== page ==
High school students across the nation are increasingly questioning the value of college. In a Gallup poll, just 36% of Americans have a “great deal” or quite a “lot of confidence” in higher education. The perceived value of a college degree is at an all-time low. Individuals see their peers weighed down by student loan debt exceeding an average of $30,000. While fewer students in Maryland are defaulting on their loans compared to those in other states, 1 in 3 recent bachelor’s degree graduates are left to wonder whether the degree is worth the cost.

For students from low-income households, higher education presents one of the most promising pathways to upward mobility. Students with bachelors’ degrees out-earn their peers with a high school diploma. Yet a vast majority of colleges remain financially out of reach for those who would benefit the most. A mere 24% of four-year public colleges and 40% of two-year public colleges are affordable.

Maryland represents a beacon of hope with higher college enrollment rates than other states. At Towson University, we are seeking to do our part, putting robust financial aid at the center of our mission and commitment to Baltimore and the state.

It’s why we’re honored to be named one of 28 “High-Flier” institutions in the American Talent Initiative, recognized by Bloomberg Philanthropies for leadership in expanding access and opportunities for talented students from low- and moderate-income backgrounds. That work is more important than ever in the wake of the recent Supreme Court decision on affirmative action.

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We can do even more. Currently, only 38% of Baltimore’s high school graduates enroll in college, including first-generation students and students from low-income households. Consider such programs as the College Readiness Outreach Program (CROP), connecting Baltimore City ninth graders with student mentors who guide them through college readiness workshops. Colleges must deepen partnerships with high schools, directly linking high school and college counselors, administrators and student advocates.

We’re doing it here at Towson — nominating high school seniors from Baltimore public high schools for priority consideration for admission to TU. Data suggests this kind of program encourages talented lower-income Baltimore-area students to choose the power of a postsecondary education.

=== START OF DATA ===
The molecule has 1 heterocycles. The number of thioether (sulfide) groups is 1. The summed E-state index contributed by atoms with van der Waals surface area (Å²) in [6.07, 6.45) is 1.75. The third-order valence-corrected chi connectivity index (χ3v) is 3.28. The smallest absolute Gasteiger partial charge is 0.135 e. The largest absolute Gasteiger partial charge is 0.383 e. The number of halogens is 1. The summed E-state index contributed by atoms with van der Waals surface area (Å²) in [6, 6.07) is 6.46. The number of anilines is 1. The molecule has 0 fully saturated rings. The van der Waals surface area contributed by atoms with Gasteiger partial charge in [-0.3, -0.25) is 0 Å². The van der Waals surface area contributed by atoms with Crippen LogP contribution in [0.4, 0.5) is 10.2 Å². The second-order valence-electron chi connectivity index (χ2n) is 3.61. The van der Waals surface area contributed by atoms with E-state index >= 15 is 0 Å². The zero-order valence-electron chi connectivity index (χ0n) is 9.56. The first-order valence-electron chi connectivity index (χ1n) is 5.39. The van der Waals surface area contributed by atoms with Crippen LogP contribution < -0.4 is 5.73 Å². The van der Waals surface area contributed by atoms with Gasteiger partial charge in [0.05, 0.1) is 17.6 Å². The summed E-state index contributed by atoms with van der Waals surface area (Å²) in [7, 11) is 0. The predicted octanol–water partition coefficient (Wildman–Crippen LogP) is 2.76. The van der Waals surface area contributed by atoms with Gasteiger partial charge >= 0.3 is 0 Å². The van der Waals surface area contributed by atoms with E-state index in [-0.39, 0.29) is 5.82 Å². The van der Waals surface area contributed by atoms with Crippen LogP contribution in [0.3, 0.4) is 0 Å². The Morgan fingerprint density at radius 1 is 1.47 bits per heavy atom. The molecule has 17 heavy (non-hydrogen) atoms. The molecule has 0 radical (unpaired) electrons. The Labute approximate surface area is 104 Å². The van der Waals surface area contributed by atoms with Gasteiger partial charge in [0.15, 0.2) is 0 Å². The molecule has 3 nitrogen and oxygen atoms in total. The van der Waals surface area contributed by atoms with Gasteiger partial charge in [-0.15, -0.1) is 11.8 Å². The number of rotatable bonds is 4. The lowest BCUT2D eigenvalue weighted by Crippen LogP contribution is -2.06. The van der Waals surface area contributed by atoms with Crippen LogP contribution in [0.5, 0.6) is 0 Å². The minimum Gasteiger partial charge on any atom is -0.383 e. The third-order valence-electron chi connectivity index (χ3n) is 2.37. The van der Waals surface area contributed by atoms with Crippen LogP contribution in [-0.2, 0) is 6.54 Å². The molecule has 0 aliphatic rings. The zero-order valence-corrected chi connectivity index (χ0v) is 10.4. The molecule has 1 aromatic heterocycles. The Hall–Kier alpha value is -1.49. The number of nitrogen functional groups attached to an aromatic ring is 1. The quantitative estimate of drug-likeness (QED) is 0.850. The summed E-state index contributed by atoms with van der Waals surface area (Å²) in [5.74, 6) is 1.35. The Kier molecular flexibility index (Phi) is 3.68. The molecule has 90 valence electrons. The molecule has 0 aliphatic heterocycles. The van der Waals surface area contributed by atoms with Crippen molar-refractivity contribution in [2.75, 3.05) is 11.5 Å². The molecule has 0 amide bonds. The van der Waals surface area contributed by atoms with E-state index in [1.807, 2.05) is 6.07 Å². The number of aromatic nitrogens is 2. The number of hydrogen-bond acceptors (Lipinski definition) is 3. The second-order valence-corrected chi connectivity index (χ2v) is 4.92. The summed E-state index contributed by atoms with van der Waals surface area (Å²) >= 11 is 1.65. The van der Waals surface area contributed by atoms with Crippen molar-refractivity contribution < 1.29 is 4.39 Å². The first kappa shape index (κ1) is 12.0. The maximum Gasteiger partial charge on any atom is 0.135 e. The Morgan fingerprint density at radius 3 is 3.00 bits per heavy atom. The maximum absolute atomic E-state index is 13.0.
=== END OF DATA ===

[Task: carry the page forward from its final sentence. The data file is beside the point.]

The work doesn’t end once students arrive on our campuses. The percentage of students continuing for a second year dropped in the wake of the pandemic. With investment in intensive first-year residential experiences, more students can navigate this fraught transition. Imagine if dozens of students in Baltimore received financial assistance for on-campus housing, as well as additional wraparound services and support, such as math boot camps and specialized advising.

Ensuring more people in the city and state receive this boost to pursue bachelor’s degrees isn’t just a moral imperative, it’s an economic opportunity. In Baltimore, employers in rapidly expanding sectors, including financial and professional services, health and bioscience technology, and advanced manufacturing are searching for more individuals with a postsecondary degree. More than 60 federal agencies and numerous research labs located within a 30-mile radius of the city require bachelor’s degrees for entry-level positions.

Higher education institutions can be the economic engines Maryland needs. In 2022, Towson University alone generated $2.1 billion in economic activity. Think of what would be possible with the full weight of every higher education institution in the state working side-by-side with employers.

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While historically recognized as a teacher’s college, we’re showing what’s possible when colleges adjust to the needs of the workforce. Our College of Health Professions has experienced remarkable growth, with 185% growth since 1998. We are now one of the leading pipelines for health care professionals in the state.

Higher education institutions must be affordable and accessible in a landscape where the promise of college is under question. If we can live up to that commitment, we can realize our economic and societal potential for the city, the state and our country.

Boyd Bradshaw, Ed.D., is Towson University’s vice president of enrollment management.